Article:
Petroleum Projects: Towards a relationship between level of definition and contracting strategies
Eduardo Carlesso Senger, BEng (Civil) (Hons)
Project submitted in partial fulfilment of the requirements for the degree of MSc (Energy and Resources), UCL School of Energy and Resources, Australia
Oil and gas project contracts should have greater flexibility and a higher level of owner involvement and influence over their lifecycle to help mitigate relational risk between owner and contractor, according to my research.
This could be achieved through improved project owner management competence and in particular project monitoring that in turn promotes relational reciprocity and trust between contract parties – key elements for successful project delivery.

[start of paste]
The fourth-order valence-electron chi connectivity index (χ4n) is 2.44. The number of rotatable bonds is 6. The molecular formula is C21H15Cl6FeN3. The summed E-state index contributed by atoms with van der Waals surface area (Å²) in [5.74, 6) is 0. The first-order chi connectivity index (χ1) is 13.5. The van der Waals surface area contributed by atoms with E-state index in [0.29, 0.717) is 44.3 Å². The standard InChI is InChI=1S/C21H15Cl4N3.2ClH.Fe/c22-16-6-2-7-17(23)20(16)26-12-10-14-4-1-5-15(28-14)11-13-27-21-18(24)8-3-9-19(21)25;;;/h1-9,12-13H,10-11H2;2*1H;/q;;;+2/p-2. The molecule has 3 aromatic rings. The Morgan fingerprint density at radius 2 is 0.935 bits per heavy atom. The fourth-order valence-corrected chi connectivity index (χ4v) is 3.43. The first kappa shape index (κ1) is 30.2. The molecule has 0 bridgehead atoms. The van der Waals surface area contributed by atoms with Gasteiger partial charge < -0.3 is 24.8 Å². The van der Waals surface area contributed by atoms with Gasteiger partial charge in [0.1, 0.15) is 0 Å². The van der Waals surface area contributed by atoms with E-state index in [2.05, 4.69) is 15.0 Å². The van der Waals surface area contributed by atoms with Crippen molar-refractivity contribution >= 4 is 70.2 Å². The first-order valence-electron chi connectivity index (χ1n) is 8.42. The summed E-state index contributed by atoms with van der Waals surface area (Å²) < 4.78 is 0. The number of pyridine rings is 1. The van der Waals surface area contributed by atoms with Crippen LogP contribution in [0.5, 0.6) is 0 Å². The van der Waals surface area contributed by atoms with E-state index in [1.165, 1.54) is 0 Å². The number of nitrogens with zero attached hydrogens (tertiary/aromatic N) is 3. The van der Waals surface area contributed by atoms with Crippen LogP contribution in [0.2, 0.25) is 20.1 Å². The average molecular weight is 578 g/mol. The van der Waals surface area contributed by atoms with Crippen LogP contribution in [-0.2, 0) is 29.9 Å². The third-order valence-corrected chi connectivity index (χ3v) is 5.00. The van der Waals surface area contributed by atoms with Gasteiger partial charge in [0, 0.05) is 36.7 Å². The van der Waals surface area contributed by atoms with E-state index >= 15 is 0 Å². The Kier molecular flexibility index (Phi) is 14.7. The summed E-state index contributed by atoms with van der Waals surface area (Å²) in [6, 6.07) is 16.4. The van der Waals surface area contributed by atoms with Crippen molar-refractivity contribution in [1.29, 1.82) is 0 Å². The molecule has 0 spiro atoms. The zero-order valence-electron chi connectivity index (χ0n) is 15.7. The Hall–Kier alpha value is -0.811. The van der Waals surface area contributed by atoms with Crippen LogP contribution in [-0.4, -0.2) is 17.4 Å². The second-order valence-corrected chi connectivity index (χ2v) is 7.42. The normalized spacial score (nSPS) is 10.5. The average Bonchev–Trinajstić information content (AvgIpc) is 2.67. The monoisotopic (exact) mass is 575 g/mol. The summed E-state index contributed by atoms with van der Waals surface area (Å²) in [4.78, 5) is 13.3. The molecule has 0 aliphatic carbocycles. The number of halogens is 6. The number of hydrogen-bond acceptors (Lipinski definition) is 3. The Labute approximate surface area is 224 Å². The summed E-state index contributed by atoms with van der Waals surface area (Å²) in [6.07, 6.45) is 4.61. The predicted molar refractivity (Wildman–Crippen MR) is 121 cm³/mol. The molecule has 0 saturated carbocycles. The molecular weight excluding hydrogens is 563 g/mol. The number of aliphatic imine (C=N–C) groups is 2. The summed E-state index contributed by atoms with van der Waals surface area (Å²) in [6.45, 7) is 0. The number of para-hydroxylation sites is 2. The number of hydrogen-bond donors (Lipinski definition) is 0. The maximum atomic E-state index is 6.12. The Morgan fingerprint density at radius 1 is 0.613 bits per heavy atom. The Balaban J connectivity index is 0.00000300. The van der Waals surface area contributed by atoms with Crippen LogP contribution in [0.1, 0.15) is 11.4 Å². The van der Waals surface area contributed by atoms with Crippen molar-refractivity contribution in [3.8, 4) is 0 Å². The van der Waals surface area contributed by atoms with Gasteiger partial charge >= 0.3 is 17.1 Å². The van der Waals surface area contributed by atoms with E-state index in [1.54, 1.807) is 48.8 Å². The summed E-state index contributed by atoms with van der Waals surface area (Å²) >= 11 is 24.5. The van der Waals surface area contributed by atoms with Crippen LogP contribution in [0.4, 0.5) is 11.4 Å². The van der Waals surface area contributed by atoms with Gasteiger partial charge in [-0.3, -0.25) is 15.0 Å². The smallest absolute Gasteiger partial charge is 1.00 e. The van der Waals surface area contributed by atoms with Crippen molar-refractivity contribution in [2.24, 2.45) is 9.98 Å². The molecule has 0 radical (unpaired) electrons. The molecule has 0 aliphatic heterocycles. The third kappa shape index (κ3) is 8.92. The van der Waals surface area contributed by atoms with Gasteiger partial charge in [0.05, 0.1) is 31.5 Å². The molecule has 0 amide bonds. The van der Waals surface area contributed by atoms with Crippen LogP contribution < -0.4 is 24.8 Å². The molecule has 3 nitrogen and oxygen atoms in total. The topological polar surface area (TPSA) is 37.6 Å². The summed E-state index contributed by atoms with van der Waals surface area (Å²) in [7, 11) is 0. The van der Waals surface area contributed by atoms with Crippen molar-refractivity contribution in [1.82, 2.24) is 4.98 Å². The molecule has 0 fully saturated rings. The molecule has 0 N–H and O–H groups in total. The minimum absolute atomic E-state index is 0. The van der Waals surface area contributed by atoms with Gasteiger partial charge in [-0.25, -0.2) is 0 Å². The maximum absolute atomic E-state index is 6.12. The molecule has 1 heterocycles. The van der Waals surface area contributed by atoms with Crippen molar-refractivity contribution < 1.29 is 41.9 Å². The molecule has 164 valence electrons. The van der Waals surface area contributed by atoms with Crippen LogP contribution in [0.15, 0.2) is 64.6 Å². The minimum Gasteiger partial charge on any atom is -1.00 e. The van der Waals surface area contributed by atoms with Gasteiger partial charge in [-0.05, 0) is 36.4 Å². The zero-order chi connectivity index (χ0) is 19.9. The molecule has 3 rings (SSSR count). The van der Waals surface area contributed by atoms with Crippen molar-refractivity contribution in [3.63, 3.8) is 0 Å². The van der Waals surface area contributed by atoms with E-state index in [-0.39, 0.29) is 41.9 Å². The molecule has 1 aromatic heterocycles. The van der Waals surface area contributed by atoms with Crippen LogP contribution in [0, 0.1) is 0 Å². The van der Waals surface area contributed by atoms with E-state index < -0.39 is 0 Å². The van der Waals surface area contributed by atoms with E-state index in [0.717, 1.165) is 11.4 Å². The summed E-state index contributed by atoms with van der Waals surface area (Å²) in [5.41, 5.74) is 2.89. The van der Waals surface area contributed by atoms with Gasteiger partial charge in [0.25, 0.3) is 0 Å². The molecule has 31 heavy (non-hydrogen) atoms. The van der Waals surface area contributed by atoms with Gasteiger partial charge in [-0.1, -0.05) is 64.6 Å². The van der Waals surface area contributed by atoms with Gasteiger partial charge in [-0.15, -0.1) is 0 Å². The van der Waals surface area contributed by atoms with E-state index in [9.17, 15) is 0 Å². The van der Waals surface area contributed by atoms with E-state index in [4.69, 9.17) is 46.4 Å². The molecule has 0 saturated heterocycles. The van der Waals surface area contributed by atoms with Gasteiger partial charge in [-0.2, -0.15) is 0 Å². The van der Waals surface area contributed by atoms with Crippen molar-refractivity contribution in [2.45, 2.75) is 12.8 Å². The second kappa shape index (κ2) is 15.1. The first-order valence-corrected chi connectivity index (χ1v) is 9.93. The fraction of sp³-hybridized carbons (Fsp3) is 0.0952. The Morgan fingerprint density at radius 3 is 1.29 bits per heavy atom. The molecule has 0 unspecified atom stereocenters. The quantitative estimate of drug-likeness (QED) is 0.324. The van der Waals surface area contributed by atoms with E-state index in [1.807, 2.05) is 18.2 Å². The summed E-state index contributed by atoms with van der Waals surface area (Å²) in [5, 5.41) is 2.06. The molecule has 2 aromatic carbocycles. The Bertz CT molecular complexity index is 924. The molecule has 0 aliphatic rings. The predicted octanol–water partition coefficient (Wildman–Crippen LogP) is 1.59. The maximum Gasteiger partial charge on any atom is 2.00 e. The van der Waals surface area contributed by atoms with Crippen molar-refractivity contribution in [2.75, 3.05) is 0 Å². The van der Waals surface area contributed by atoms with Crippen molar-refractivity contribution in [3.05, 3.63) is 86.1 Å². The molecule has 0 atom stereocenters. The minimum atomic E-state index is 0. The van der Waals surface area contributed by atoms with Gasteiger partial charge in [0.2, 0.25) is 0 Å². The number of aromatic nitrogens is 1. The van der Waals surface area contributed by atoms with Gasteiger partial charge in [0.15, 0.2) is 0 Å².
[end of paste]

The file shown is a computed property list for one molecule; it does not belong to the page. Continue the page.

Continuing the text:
Industry statistics report that more than 65% of megaprojects are failing to meet their sanction promise which can bring all sorts of problems to an organization. This poor industry performance can be generally attributed to the level of definition and planning achieved during the Front End Loading (FEL) phase.
The traditional model of engineering, procurement and construction lump-sum contract approach is no longer suitable. This type of contract has been widely used as a way of transferring execution risks to contractors and because of its potential to minimize total installed costs while providing project owners with some certainty in regards to overall costs. However, my research suggests today contracts need to be designed with flexibility to adapt to changes throughout the project lifespan without compromising the economics of the project.
This research analyses the relationship between the level of definition achieved during FEL and contracting strategies, with a view towards creating successful project performance. I found many problems of information asymmetry between owner and contractor, contract risk management and the importance of project controls for effective contracting.